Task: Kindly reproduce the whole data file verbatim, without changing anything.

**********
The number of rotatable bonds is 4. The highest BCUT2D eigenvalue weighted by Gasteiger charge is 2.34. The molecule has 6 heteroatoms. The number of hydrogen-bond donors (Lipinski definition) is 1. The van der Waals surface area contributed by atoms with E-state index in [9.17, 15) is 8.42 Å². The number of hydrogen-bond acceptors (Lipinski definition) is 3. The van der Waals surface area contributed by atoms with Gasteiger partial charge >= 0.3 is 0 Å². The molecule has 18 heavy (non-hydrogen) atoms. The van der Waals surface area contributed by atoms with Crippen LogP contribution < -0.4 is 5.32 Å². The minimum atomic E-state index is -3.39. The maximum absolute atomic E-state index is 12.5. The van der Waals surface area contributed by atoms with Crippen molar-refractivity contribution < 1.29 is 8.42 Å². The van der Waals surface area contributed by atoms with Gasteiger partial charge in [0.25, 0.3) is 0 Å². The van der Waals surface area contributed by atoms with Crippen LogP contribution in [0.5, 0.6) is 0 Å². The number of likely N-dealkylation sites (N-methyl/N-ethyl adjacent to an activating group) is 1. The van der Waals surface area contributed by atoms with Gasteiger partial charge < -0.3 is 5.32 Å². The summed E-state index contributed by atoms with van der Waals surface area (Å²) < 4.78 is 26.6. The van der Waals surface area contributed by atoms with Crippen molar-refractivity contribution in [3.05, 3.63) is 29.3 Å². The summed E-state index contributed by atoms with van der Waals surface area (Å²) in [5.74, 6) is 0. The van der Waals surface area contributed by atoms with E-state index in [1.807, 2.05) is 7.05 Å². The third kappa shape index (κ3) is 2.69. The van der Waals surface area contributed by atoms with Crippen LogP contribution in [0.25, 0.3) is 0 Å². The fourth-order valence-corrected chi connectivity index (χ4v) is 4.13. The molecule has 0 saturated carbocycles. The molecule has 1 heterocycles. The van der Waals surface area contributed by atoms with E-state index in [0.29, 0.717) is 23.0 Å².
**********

The number of rotatable bonds is 4. The highest BCUT2D eigenvalue weighted by Gasteiger charge is 2.34. The molecule has 6 heteroatoms. The number of hydrogen-bond donors (Lipinski definition) is 1. The van der Waals surface area contributed by atoms with E-state index in [9.17, 15) is 8.42 Å². The number of hydrogen-bond acceptors (Lipinski definition) is 3. The van der Waals surface area contributed by atoms with Gasteiger partial charge >= 0.3 is 0 Å². The molecule has 18 heavy (non-hydrogen) atoms. The van der Waals surface area contributed by atoms with Crippen LogP contribution < -0.4 is 5.32 Å². The minimum atomic E-state index is -3.39. The maximum absolute atomic E-state index is 12.5. The van der Waals surface area contributed by atoms with Crippen molar-refractivity contribution < 1.29 is 8.42 Å². The van der Waals surface area contributed by atoms with Gasteiger partial charge in [0.25, 0.3) is 0 Å². The van der Waals surface area contributed by atoms with Crippen LogP contribution in [0.5, 0.6) is 0 Å². The number of likely N-dealkylation sites (N-methyl/N-ethyl adjacent to an activating group) is 1. The van der Waals surface area contributed by atoms with Gasteiger partial charge < -0.3 is 5.32 Å². The summed E-state index contributed by atoms with van der Waals surface area (Å²) < 4.78 is 26.6. The van der Waals surface area contributed by atoms with Crippen molar-refractivity contribution in [3.05, 3.63) is 29.3 Å². The summed E-state index contributed by atoms with van der Waals surface area (Å²) in [5.74, 6) is 0. The van der Waals surface area contributed by atoms with E-state index in [1.807, 2.05) is 7.05 Å². The third kappa shape index (κ3) is 2.69. The van der Waals surface area contributed by atoms with Crippen LogP contribution in [0.25, 0.3) is 0 Å². The fourth-order valence-corrected chi connectivity index (χ4v) is 4.13. The molecule has 0 saturated carbocycles. The molecule has 1 heterocycles. The van der Waals surface area contributed by atoms with E-state index in [0.29, 0.717) is 23.0 Å².